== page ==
27 December 2011

Innocent, Christmas, Baby and Me

A recap and update on our family:
Innocent – The house is so quiet!  Innocent returned to spend Christmas with his great-grandmother (Fred’s grandmother, called “Dani”), and on the way back, Fred took him for an admissions interview for the boarding school we are planning to send him to.  We didn’t realize how competitive the admissions process is, but Innocent impressed the school officials and they offered him a place!  Although I’m sure it seems strange to Americans to send a six-year-old to boarding school, it’s really the best educational option here, and Innocent is so excited.  He was also really excited to go home and tell all his stories about life in our house, but he made sure that Fred knew that he was planning on coming back to our house before he reports to school on 4th January.  We now have the list of school supplies he needs, so I’ve been embroidering his name on his sheets and underwear while Fred collects pencils, notebooks and soap.  It’s kind of fun being the “parents” for back-to-school time!  We’re both planning to go on the 4th to deliver Innocent to school and make sure he’s settled in.
Christmas – I got some really kind comments and emails after my last blog post about celebrating Christmas, including an especially helpful and encouraging email from a friend who is a retired missionary to Southern Sudan and Uganda.  I made peanut butter fudge for Fred’s family’s Christmas celebration and lemon hand scrub for Dani.  With Innocent’s “help” I made homemade lemonade-flavored pixie stix (including sealing plastic straws closed over a candle…no joke) for the boy to give to his family.  All things considered, I think I went through an entire kilo of sugar (roughly 2 pounds), but everything turned out quite well.  I spent several days leading up to Christmas alone as Fred traveled with Innocent, so I made myself some Christmas decorations using scissors, crayons and recycled paper from the office.  I don’t have enough internet credit to post photos, but I made a little red-and-green paper chain, some snowflakes, a Merry Christmas banner and…drum roll please…a Christmas tree!  It’s my pride and joy, consuming 11 pieces of paper, complete with a star, ornaments and garlands.  Fred made it home Christmas morning, and we spent the day resting and listening to Christmas music, then I got a fantastic Christmas gift…a restaurant opened in Shirati!  I’m not joking that there were NO restaurants in this town, only a couple of bars that served nasty chips and meat.  We had chicken masala and pilau, and Fred shared a bottle of champagne with some friends while I drank non-alcoholic cider.  It was nothing glamorous, but a really nice way to spend Christmas.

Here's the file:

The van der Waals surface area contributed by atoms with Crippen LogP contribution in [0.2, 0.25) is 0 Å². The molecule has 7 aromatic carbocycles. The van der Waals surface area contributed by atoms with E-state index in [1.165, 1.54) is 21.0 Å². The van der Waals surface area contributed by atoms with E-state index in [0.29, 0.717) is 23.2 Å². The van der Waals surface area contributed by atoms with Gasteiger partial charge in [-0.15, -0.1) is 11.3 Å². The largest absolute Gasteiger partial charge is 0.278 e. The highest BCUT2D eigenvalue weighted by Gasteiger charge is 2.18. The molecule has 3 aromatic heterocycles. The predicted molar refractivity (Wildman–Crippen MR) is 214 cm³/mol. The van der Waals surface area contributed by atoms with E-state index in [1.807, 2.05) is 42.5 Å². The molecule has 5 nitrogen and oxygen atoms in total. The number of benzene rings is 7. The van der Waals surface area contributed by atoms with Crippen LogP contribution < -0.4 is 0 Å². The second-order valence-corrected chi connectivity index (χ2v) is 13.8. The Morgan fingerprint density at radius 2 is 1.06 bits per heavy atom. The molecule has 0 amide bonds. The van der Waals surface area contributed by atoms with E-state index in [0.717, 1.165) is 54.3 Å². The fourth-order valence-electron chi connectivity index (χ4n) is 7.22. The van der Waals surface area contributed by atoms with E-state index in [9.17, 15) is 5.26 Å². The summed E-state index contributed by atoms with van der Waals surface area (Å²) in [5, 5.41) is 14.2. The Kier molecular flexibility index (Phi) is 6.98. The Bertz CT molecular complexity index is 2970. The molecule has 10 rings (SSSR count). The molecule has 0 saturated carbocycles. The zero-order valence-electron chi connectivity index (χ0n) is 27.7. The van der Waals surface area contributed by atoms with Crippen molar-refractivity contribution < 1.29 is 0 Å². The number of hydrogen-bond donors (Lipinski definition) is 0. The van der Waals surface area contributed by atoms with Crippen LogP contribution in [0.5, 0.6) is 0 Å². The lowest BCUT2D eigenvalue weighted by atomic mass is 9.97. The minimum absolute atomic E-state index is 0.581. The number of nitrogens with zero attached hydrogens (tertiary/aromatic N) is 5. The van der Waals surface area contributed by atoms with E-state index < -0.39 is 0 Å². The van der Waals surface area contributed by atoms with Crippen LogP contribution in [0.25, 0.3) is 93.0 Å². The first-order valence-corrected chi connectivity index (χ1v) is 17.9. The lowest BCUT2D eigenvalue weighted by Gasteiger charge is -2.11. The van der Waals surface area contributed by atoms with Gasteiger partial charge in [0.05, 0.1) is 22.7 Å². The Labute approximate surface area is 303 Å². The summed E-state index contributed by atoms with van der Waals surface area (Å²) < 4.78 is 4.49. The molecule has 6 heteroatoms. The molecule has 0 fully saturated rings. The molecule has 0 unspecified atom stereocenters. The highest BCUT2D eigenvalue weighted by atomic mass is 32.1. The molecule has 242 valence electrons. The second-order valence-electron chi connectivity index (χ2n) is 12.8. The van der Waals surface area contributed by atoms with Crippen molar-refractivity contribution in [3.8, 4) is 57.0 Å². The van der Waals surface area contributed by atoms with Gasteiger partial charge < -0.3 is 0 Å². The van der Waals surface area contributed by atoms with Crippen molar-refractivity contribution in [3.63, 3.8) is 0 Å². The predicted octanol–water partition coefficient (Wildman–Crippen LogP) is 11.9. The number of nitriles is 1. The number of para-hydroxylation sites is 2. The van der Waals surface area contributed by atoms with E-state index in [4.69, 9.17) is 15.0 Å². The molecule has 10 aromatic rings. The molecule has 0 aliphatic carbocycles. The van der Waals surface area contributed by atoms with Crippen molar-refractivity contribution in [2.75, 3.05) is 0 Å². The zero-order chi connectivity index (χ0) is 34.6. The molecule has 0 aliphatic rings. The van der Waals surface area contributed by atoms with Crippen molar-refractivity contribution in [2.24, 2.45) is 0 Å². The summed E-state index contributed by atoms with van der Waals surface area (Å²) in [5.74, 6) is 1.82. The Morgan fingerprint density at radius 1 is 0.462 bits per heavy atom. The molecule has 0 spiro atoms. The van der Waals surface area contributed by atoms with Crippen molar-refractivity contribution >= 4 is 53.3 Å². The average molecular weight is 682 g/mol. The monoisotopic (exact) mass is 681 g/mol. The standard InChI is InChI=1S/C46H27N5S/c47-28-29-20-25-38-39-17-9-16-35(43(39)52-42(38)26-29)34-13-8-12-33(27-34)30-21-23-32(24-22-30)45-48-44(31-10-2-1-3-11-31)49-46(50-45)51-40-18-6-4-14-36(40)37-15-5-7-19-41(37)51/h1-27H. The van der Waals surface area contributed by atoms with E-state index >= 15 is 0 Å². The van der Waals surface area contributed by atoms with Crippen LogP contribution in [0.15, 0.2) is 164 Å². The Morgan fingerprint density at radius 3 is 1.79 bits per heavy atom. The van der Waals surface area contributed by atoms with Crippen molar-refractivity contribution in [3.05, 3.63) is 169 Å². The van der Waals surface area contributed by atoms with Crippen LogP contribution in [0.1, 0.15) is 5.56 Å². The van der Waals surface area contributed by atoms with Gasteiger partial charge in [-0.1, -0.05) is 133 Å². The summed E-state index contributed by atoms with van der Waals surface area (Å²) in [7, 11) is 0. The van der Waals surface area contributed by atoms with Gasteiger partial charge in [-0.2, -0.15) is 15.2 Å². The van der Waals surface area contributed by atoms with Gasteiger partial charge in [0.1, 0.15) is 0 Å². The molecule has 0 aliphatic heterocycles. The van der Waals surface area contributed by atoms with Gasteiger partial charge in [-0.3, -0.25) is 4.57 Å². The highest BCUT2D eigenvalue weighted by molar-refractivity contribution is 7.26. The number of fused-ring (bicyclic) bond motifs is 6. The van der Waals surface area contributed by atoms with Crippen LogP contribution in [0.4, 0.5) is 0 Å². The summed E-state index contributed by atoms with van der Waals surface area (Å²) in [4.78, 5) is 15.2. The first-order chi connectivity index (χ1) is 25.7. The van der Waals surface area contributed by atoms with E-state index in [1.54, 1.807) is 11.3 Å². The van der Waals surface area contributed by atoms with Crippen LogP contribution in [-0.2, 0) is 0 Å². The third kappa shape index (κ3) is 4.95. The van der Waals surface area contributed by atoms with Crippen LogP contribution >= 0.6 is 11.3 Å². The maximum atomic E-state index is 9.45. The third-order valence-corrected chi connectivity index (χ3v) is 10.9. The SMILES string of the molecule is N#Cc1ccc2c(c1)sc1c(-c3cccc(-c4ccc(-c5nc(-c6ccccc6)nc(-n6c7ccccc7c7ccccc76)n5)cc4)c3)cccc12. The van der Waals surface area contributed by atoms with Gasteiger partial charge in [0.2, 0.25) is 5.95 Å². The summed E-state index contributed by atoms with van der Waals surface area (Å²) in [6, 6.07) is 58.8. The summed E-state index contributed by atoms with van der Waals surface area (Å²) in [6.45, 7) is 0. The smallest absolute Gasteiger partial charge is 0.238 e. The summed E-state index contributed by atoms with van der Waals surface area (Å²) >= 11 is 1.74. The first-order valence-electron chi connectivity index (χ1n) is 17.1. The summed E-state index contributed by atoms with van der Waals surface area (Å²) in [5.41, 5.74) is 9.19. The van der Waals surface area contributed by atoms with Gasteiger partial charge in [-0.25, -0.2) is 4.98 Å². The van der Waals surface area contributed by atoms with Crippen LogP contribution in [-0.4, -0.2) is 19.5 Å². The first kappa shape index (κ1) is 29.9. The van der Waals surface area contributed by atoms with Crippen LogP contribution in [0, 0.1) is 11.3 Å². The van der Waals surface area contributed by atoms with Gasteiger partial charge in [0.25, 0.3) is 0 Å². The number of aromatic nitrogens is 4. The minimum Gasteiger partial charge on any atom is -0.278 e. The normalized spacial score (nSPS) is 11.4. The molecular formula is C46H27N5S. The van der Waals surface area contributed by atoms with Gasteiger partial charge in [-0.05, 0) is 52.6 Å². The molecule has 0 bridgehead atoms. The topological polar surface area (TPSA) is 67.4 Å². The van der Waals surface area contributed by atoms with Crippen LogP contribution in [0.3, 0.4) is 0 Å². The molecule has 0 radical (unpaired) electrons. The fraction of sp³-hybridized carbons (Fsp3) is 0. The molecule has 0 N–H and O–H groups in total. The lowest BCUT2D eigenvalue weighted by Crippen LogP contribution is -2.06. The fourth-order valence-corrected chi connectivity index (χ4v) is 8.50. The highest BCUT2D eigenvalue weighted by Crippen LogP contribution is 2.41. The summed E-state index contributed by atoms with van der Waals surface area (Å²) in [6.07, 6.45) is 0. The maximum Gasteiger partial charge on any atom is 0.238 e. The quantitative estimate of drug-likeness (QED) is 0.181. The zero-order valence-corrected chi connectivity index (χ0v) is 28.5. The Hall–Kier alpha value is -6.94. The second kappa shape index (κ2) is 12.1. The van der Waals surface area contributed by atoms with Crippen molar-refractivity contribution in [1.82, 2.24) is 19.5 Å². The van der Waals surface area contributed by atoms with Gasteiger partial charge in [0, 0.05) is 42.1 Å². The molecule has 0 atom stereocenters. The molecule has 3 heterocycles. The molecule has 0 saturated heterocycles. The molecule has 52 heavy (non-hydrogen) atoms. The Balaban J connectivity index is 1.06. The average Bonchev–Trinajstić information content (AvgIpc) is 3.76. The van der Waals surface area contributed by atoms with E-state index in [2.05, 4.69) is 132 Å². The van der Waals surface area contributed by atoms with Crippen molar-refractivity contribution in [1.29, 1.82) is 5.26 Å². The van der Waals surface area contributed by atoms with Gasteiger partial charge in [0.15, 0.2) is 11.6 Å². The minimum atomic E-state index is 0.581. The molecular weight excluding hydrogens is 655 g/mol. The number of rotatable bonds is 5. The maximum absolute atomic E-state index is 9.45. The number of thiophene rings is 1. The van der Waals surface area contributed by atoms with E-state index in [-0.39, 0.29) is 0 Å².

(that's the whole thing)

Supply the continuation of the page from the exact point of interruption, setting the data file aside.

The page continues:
Baby – I’m getting more and more inquiries about baby names, but it’s still not settled.  I read somewhere that the Luo tribe (Fred’s tribe) tends to believe that the name just comes with the baby.  This goes totally against my hyper-planner nature, so I have spent considerable time thinking about names, but we’re not locked in to anything except a first name for a boy, which I’ve wanted for years.  No spoilers here, but if you’re really interested, just email me.  Today marks week 34 of the pregnancy, about six weeks to go.  I’m not too uncomfortable, except always hot, and not growing as noticeably rounder.  The baby is still very active, but I can tell it’s getting a little tighter in there.  I’m really not very nervous about the birth, but I really am getting nervous about being prepared for the baby.  We got our crib, which is beautiful, and while Fred was traveling I finished the crib sheets (white, blue, green, orange and pink stripes).  Now I’m working on the matching bumpers, all by hand.  My mom and grandma are sending me some supplies to help with all these sewing projects, as well as a few essentials, and hopefully the boxes will arrive soon to ease my mind that the baby won’t be wearing a tea towel for a diaper.